The eight-year war between Iran and Iraq had begun the year before. And it would not be until the following year that Israel completed its withdrawal from the Sinai Peninsula*, which they had first occupied while at war with Egypt in 1967.
(*This did not include the 250 acres of beachfront called Taba).
I first met Anwar Sadat, the president of Egypt, in September of 1981. When I did, he charmed me with the charisma that made him wildly popular in the West.
Though he certainly wasn’t universally popular at home.
He would be assassinated by Islamic extremists a little more than a month later.
Conventional wisdom attributed the assassins’ anger to Sadat’s decision to sign the peace treaty with Israel.
The two countries had fought two wars in fairly close succession: the 1967 Six-Day War in which Israel captured all of the Sinai peninsula (a significant chunk of Egypt’s territory); and the 1973 Yom Kippur War in which Egypt pushed back into the Sinai. The US diplomacy that followed along with Sadat’s decision to go to Jerusalem led to the peace treaty that Sadat signed.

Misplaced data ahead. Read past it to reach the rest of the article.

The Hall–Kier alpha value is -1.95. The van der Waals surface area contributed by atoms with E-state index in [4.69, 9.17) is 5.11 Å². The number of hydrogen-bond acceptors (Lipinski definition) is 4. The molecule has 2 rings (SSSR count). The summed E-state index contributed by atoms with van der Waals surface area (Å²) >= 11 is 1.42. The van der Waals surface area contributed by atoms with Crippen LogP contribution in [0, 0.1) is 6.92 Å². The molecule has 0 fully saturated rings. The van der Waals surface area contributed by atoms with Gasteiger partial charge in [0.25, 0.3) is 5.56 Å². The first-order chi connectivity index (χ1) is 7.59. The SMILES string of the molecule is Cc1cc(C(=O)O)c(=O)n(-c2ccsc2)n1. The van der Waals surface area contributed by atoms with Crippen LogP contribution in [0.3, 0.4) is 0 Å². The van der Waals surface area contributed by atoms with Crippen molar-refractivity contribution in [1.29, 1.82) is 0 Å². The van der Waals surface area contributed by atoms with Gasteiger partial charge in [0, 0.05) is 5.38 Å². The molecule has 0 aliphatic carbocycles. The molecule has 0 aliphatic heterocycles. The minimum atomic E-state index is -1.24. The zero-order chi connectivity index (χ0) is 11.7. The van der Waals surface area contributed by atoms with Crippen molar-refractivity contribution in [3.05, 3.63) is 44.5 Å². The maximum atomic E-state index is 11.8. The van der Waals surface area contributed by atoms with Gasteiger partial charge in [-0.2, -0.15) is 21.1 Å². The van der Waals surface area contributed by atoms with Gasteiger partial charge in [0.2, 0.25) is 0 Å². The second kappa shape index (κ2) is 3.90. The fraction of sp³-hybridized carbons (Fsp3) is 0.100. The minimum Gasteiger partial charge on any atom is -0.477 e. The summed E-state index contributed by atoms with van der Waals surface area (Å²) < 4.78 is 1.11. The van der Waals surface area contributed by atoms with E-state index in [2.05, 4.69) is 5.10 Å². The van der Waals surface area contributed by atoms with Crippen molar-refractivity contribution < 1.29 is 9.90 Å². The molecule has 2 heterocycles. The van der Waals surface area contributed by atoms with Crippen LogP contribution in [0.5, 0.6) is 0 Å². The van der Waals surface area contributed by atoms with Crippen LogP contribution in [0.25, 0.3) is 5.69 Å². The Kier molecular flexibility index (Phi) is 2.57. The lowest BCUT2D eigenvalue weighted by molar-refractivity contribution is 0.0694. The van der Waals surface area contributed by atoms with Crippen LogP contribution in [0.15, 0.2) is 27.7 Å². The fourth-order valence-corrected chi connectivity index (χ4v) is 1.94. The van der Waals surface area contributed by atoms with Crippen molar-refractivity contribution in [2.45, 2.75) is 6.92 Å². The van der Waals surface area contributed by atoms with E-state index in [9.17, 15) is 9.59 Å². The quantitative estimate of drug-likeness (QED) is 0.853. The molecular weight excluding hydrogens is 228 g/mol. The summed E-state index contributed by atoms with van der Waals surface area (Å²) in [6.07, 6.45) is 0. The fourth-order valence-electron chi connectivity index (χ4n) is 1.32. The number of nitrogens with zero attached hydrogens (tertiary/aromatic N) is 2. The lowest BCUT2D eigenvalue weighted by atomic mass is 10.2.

But it wasn’t just the treaty that turned some Egyptians against him.
Those of us in Cairo witnessed his declining popularity in Egypt because of his lavish lifestyle, failure to deliver the economic benefits of peace to average Egyptians, and his ruthless crackdown on dissent.
In the fall of 1981, he jailed many of his domestic opponents, both Christian and Muslim.
It is fair to say, however, that peace with Israel would never have happened without Sadat’s bold initiative to go to Jerusalem and address the Knesset (the Israeli parliament). No Arab leader before or since has demonstrated that kind of courage. Hosni Mubarak, Sadat’s successor, was a far more cautious man.
Ronald Reagan was president during the entire six years that I worked on Egypt (three years in Cairo and three more years in Washington.)